Meanwhile I stuck out my thumb, got a ride instantly from Rick who stopped the car just before the post office to say hi to a friend who showed him a tiny rescued kitten she had wrapped in a blanket to take home and feed with a syringe. I got my mail, walked to the laundromat, washed clothes, called a motel and was settled in a spacious kitchenette with 3 beds for $70 at Cumbres Inn, with continental breakfast!

Grants to Cuba


I drove from Grants to Albuquerque, an easy posted 75 MPH (!) on some highway. I dropped off the car and Google mapped the 5 mile walk to the Greyhound station. I kind of like walking through other people’s cities, plus I had plenty of time to catch the bus back to Grants.

5/27 20 miles

Starting from the motel at 6400′ I walked through town, up a paved road, then to the trail. I camped at 9300′, the same place where the Ravens and I camped last year for the same reason: too much uphill. Along the way Curt and Ryan blasted by me. Curt started at the border 550 miles ago and his friend Ryan just joined him for a couple of weeks.

5/28 22.2 miles

I really enjoyed the trail today until the last 5 miles after I picked up 3L (6.6 lbs) of water. The additional weight killed my neck as I continued up, a steady, not steep, climb. It’s windy and hot, so dry that even breathing through your nose can’t stop the desiccation of throat and lungs. I get a dry cough, gritty eyes and a feverish feeling. So I camped in a soft, flat little spot, hidden from view with my camo-colored Altaplex. Just before camping I went by 2 guys just waking up from naps to hike in the cool of dusk and evening. I hate hiking in the dark, mostly because, duh, I can’t see, even with a headlamp, and then there’s the glowing eyeballs the headlamp picks up next to the trail.

5/29 21.7 miles

Camped in a cattle corral with Ryan and Curt! Nice to have company, however briefly. Also this is the place the Deputy Sheriff rolled up on me last year, lights whirling madly. “Mrs Sterley? You OK?” A little joke with the guys, Ryan says, “How does it feel out walking a 30 year old guy?” He’s suffering from bad blisters and a flare up of runner’s knee. I give him a bunch of ibuprofen since they’re running short.

5/30 20-ish miles, maybe 19

Tremendously beautiful country, pillars of eroded rock, the trail goes up escarpments with views forever. Jack rabbits and greenish lizard things. And the human element, “Pretty good job whacking Ryan in the knee, eh?” I joke with Curt when I catch up to him where he’s been waiting an hour for Ryan.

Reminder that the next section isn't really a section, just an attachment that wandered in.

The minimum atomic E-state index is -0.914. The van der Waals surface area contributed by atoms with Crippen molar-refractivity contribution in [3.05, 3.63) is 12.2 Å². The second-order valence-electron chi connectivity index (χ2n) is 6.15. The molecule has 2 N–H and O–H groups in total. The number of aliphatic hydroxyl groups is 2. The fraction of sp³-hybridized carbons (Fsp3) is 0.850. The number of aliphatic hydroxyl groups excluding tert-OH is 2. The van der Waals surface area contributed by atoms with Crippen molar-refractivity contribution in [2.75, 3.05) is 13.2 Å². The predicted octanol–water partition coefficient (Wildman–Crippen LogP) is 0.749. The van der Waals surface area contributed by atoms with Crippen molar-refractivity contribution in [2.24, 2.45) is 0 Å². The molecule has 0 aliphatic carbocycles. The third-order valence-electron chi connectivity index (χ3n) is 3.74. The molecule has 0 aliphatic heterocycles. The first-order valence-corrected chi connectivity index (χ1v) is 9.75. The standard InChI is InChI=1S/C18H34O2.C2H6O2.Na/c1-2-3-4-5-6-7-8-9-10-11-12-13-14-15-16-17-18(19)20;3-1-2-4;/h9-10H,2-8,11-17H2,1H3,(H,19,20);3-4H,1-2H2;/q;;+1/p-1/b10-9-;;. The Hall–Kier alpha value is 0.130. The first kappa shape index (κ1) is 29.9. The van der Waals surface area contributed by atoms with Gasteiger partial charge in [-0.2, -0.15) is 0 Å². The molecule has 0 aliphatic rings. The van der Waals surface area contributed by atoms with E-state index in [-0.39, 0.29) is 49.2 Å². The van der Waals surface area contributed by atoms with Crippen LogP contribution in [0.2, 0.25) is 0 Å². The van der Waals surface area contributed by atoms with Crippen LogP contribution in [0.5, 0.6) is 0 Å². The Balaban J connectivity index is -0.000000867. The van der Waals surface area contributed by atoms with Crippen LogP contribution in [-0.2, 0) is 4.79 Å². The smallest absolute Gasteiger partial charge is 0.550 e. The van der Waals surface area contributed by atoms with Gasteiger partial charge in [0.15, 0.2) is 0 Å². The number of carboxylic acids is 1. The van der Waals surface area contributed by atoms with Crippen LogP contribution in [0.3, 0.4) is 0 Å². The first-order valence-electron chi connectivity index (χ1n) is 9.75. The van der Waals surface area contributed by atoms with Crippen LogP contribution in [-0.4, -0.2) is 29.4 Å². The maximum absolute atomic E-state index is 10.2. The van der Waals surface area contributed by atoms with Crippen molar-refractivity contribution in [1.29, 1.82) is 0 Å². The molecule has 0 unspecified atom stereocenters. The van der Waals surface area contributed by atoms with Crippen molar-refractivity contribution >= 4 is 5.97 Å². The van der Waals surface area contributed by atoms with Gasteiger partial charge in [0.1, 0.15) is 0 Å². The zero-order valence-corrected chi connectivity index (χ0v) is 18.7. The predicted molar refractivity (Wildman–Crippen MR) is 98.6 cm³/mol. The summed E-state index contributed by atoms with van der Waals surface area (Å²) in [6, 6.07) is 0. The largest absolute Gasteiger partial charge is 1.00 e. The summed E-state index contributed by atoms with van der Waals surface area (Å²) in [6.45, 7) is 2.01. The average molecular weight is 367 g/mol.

Ryan, Curt, Enigma

At the wonderful Trujillo Family water cache, Ryan decides to hitch the nearby highway to Cuba to get a cortisone shot and a rest while Curt hikes on another night. Bummer. A while later, both Enigma and Curt pass me and I camp on one of those escarpments, moonlit all night.

View from the tent

5/31 26 long miles

Today was incredibly beautiful again, I stopped again and again to admire the rocks, the gigantic scale of tumbled boulders rolled and halted in the flatlands below me, the tiny little marble rocks under my feet, the scoured, run-off shaped towers and pillars, and the sandstone fractal mosaic mounds. And adolescent rabbits hopping everywhere.

I really, really believed that when I hit the highway about 4 miles before town, I would be able to hitch a ride. Not only would it be a long day, but I’ve already done this road walk, no need to link footsteps for a thru-hike. There was plenty of traffic but 100 cars later, not a single one slowed or offered water or anything. Exhausted and disappointed in local humanity, I finally made it to the Del Prado Motel. So it’s a puzzle to me. Is there no awareness of CDT hikers here? Compassion for the obviously overheated and struggling? Respect for women who could be your mom or grandma, for elders? Get over it, Catwater, you don’t need no stinking ride.


For you, Chris Sterley

There is a trail closure from Cuba to Ghost Ranch because of severe fire danger. The CDTC posted an alternate to the 45 mile trail, a 60 mile road walk, I’m not going to do it, but there are no buses out of here and, umm, hitching doesn’t bode well. In an update, the CDTC reported the USFS didn’t want hikers on the highways. CDTC has scrambled and found someone willing to shuttle hikers to Ghost Ranch, woohoo, thank you all!